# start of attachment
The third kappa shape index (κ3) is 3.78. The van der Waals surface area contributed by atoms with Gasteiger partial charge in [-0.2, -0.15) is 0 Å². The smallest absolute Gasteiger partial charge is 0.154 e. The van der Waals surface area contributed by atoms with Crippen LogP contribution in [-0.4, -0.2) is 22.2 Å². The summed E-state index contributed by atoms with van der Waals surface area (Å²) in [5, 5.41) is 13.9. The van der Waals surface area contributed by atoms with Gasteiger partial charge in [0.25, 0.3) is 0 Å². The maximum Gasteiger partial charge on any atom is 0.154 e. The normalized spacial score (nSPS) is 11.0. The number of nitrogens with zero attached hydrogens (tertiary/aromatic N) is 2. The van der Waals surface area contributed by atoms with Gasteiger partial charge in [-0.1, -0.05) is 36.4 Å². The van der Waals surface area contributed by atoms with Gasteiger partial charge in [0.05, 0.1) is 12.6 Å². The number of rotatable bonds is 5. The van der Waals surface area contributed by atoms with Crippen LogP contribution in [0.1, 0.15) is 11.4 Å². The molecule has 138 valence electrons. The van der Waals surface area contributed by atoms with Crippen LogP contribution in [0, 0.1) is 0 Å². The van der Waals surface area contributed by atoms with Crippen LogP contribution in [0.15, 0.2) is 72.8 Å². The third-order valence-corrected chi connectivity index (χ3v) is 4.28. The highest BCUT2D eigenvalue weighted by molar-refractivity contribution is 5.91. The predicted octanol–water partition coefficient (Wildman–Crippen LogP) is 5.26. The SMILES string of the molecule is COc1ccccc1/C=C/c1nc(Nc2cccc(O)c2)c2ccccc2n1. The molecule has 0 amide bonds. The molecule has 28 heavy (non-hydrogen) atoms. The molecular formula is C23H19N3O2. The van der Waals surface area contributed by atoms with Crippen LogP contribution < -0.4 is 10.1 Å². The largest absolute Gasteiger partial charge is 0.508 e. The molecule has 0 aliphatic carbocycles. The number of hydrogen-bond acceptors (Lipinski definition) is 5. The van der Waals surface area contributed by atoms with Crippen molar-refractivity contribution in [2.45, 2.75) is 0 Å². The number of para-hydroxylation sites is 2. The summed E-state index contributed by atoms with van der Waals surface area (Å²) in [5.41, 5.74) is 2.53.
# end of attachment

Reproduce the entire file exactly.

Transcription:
The third kappa shape index (κ3) is 3.78. The van der Waals surface area contributed by atoms with Gasteiger partial charge in [-0.2, -0.15) is 0 Å². The smallest absolute Gasteiger partial charge is 0.154 e. The van der Waals surface area contributed by atoms with Crippen LogP contribution in [-0.4, -0.2) is 22.2 Å². The summed E-state index contributed by atoms with van der Waals surface area (Å²) in [5, 5.41) is 13.9. The van der Waals surface area contributed by atoms with Gasteiger partial charge in [0.25, 0.3) is 0 Å². The maximum Gasteiger partial charge on any atom is 0.154 e. The normalized spacial score (nSPS) is 11.0. The number of nitrogens with zero attached hydrogens (tertiary/aromatic N) is 2. The van der Waals surface area contributed by atoms with Gasteiger partial charge in [-0.1, -0.05) is 36.4 Å². The van der Waals surface area contributed by atoms with Gasteiger partial charge in [0.05, 0.1) is 12.6 Å². The number of rotatable bonds is 5. The van der Waals surface area contributed by atoms with Crippen LogP contribution in [0.1, 0.15) is 11.4 Å². The molecule has 138 valence electrons. The van der Waals surface area contributed by atoms with Crippen LogP contribution in [0, 0.1) is 0 Å². The van der Waals surface area contributed by atoms with Crippen LogP contribution in [0.15, 0.2) is 72.8 Å². The third-order valence-corrected chi connectivity index (χ3v) is 4.28. The highest BCUT2D eigenvalue weighted by molar-refractivity contribution is 5.91. The predicted octanol–water partition coefficient (Wildman–Crippen LogP) is 5.26. The SMILES string of the molecule is COc1ccccc1/C=C/c1nc(Nc2cccc(O)c2)c2ccccc2n1. The molecule has 0 amide bonds. The molecule has 28 heavy (non-hydrogen) atoms. The molecular formula is C23H19N3O2. The van der Waals surface area contributed by atoms with Crippen LogP contribution < -0.4 is 10.1 Å². The largest absolute Gasteiger partial charge is 0.508 e. The molecule has 0 aliphatic carbocycles. The number of hydrogen-bond acceptors (Lipinski definition) is 5. The van der Waals surface area contributed by atoms with Crippen molar-refractivity contribution in [2.45, 2.75) is 0 Å². The number of para-hydroxylation sites is 2. The summed E-state index contributed by atoms with van der Waals surface area (Å²) in [5.41, 5.74) is 2.53.